It would be unfair to characterize me as a bitch. Truth be told, I’m not a bitch, but I am one demanding woman. So I tend to bitch. And when it comes to business–professional or personal–I am a perfectionist. What was it Vince Lombardi said?
” . . . we are going to relentlessly chase perfection, knowing full well we will not catch it, because nothing is perfect. But we are going to relentlessly chase it, because in the process we will catch excellence. I haven’t the remotest interest in just being good.” -First team meeting as Green Bay Packers coach (1959)
Yeah! That quote gets my juices flowing. My poor staff can tell you just how demanding I can be (I love them, though I know it doesn’t always seem like I do). My colleagues know how I push and push to achieve ever higher levels of excellence (oh yes, I have made my share of enemies). My poor professors probably recall my arguments over their red-lining of my papers (though it always made me a better writer). Now my physicians are going to discover that I demand a level of excellence from them as well. I am a gadfly. You could say it’s a calling.
As far as I’m concerned, good customer service is a non-negotiable. In a doctor’s office, the receptionist is your front line to the practice. They may think they’re just there to make appointments and answer the telephone, but what they really do by virtue of every phone call answered, every appointment made, and every problem solved is represent the practice. And if they are doing a bad job, confidence in that practice could suffer.
I had to call my surgeon’s office yesterday; I needed some medical records sent to an oncologist for a second opinion on my oncological care. When the individual on the other end answered the telephone, the conversation went like this: “[unintelligble], I need to put you on hold.” Something told me it would be interesting to wait this one out. Ten minutes later I hung up the phone. There was no conversation. I never even got to say hello. I left a message with the office manager and told him about this and asked if I could please have this addressed by close of business. He called me, apologized, proceeded to assist me, and assured me that he would fax the material right away. It took less than five minutes with the apology.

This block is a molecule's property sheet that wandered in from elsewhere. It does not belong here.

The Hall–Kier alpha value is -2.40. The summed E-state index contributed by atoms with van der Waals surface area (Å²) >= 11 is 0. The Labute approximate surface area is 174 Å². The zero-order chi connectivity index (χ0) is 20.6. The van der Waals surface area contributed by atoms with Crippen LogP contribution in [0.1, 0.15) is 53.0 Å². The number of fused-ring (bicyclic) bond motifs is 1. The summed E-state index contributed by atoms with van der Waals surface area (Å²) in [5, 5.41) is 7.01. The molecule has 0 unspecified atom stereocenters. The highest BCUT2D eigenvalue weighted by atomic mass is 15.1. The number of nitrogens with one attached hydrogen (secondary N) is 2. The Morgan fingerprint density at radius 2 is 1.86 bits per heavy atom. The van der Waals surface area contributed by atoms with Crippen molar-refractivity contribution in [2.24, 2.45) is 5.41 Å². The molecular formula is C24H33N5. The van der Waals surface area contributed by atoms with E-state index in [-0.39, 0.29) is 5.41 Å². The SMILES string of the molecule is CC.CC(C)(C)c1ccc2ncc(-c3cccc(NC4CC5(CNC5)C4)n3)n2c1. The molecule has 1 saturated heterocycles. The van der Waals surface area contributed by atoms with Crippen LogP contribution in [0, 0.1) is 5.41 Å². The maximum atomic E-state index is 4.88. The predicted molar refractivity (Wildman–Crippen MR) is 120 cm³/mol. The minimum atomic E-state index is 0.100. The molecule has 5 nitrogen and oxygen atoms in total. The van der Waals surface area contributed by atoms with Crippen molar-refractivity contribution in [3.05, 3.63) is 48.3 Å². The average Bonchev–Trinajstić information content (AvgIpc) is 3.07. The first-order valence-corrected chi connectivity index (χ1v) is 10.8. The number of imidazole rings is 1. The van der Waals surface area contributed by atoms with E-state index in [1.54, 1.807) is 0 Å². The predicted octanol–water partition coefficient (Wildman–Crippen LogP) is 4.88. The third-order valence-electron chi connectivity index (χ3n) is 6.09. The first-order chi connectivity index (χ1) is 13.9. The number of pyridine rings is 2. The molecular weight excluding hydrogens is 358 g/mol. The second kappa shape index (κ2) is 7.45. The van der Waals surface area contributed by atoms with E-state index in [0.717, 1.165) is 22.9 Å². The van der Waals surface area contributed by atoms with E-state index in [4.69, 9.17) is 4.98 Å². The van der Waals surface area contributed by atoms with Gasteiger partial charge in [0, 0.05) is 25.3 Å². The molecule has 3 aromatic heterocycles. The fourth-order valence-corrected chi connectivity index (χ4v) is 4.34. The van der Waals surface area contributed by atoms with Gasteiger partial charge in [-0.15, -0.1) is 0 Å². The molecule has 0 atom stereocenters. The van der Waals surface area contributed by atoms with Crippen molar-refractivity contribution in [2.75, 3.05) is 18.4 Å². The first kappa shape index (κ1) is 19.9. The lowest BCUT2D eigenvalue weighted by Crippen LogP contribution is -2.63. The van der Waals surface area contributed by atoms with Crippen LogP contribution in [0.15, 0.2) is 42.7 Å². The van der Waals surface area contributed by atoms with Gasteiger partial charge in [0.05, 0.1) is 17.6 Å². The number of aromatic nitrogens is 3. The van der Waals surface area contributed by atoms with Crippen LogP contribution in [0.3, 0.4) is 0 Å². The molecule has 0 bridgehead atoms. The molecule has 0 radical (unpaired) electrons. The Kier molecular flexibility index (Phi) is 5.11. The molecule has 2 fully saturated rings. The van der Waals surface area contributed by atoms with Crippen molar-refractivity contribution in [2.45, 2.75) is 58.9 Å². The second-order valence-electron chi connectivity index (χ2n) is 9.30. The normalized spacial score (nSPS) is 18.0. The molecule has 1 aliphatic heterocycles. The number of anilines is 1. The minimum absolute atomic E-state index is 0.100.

Today, after mulling some general concerns, I decided that I would like to speak with my surgeon about some hesitation I had about the oncological end of my care. I figured he was on or going on vacation, but I thought I would call the office to see if I could speak with him–or leave a message for him to call at his leisure. The call was answered and I was put on hold. Five minutes went by. And finally someone picked up: “Are you being helped?” After I said no and that I had been on hold for five minutes, she sighed and asked how she could help me. Sorry I pointed out your bad customer service. Want me to point out your inappropriate attitude as well? When I said that this wasn’t for an exam, but I needed to speak with him all I received was a take-it-or-leave-it appointment. She offered no assistance: didn’t offer to take a message, take a phone number, or even ask how she could facilitate contact. Frustrated and annoyed, I told her I changed my mind and she hung up the phone. I didn’t even get to do it first.
So I did what I do best: I took to the keyboard and composed a short, honest, and to-the-point letter that I sent to the office manager and copied to my surgeon.
This is the thing: People aren’t calling my breast surgeon to have their tits lifted or to have fat sucked out of their ass. This is a practice where women seek treatment because they have BREAST CANCER. So when I call saying that I have some questions about my care and would like to speak with my surgeon, I expect a better level of service. That I didn’t get that makes me have concerns about my care. And it makes me have concerns about the practice.
Will I know if my doctor gets a message? Will information get to me in a timely way? What if there is an emergency, can I trust this staff to facilitate a solution? Well, no, I don’t think I can. A practice among the best in NYC deserves better. I, as a patient, deserve better.
So when you’re facing a lousy receptionist, a crummy nurse, a nasty doctor, or anyone who is rude to you when you’re facing a potentially deadly diagnosis? Embrace your inner gadfly and bitch. That business, if it cares enough, will be glad you did.